Australia has signed an agreement with the United Kingdom that will benefit its fintech companies looking for improved access to global markets.
The UK-Australia FinTech Bridge, signed in London on Thursday, will deepen ties between the Australian and UK governments and regulatory agencies, according to Australian Treasurer Scott Morrison.
"We will work to identify emerging trends, share policy developments, and position firms for the challenges of entering a foreign market," Morrison said. "It will provide exciting new opportunities for trade and investment into the future, in an ever-increasingly digital world where innovation and competitive edge are paramount.
"Importantly, it presents fintech firms on both sides of the Bridge with a fast track to pursue international expansion and hit the ground running."
The agreement covers collaboration between governments to identify emerging fintech trends and policy issues; sharing of regulatory expertise to facilitate the entry of fintech startups into each jurisdiction's regulatory sandbox; enhancing bilateral trade and investment flows; and promoting engagement between Australian and UK fintech sector bodies to discuss collaboration opportunities.
Industry bodies will lead B2B discussions on the challenges of entering the other market and provide views to governments on other fintech policy issues such as blockchain, regulatory technology (regtech), and data exchange, Morrison added.
UK fintech firms generate £7 billion in revenue annually, according to the Australian government, and raised £1.3 billion of investment last year. Investment in Australian fintech reached a high of over US$656 million in 2016, according to KPMG.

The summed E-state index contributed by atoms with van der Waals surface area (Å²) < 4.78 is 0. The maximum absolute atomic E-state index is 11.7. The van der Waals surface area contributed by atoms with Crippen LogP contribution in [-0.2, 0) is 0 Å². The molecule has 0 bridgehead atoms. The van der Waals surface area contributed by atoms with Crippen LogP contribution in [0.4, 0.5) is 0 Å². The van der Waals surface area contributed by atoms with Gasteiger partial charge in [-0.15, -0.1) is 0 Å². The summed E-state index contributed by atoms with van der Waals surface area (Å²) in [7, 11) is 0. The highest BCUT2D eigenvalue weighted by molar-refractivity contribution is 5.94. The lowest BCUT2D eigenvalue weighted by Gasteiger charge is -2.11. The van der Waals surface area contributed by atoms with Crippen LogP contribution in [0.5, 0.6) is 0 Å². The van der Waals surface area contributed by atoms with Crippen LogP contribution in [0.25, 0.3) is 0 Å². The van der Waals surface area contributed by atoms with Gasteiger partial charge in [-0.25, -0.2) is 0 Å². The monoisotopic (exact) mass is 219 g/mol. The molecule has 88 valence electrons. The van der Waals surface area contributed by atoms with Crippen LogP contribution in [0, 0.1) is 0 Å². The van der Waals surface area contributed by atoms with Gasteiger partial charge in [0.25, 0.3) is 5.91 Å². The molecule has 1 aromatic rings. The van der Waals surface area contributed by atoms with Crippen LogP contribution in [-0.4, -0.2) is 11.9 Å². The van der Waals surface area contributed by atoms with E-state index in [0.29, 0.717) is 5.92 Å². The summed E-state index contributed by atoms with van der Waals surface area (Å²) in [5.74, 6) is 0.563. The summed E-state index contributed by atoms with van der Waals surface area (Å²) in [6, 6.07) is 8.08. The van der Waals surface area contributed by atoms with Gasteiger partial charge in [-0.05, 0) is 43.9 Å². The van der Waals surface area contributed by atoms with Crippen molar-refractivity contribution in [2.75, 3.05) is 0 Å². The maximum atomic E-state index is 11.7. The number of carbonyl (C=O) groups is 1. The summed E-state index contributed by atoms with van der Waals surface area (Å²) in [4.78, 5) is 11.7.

In November last year, the Australia Securities and Investment Commission (ASIC) similarly signed an agreement with Dubai Financial Services Authority (DFSA) to provide mutual understanding on financial innovation.
Under the arrangement, ASIC and the DFSA are able to refer fintech firms to each other for support provided through their respective fintech functions, with the DFSA offering up a sandbox-like Innovation testing licence to successful applicants.
The agreement also has both organisations working together on the sharing of information, with regtech trials expected to occur.
The UAE's Abu Dhabi Global Market Financial Services Regulatory Authority had partnered with ASIC the previous July, hoping to provide mutual support to fintech businesses seeking to operate in each other's markets.
ASIC also signed an agreement in November with China Securities Regulatory Commission (CSRC) to share information, enabling regulators to maintain visibility over regulatory and relevant economic or commercial developments in each other's markets.
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Monetary Authority of Singapore has inked an agreement with India's third-largest state of Maharashtra to jointly develop fintech projects such as blockchain as well as set up a fintech marketplace in Mumbai.
The startup hub in Sydney's CBD houses Fishburners, Stone & Chalk, Tank Stream Labs, and The Studio, as well as Microsoft's Scale-Up accelerator program.
Singapore attracted a record high of US$229.1 million in fintech funding last year, fuelled by two major deals in the fourth quarter and the government's efforts to establish the country as a fintech hub.
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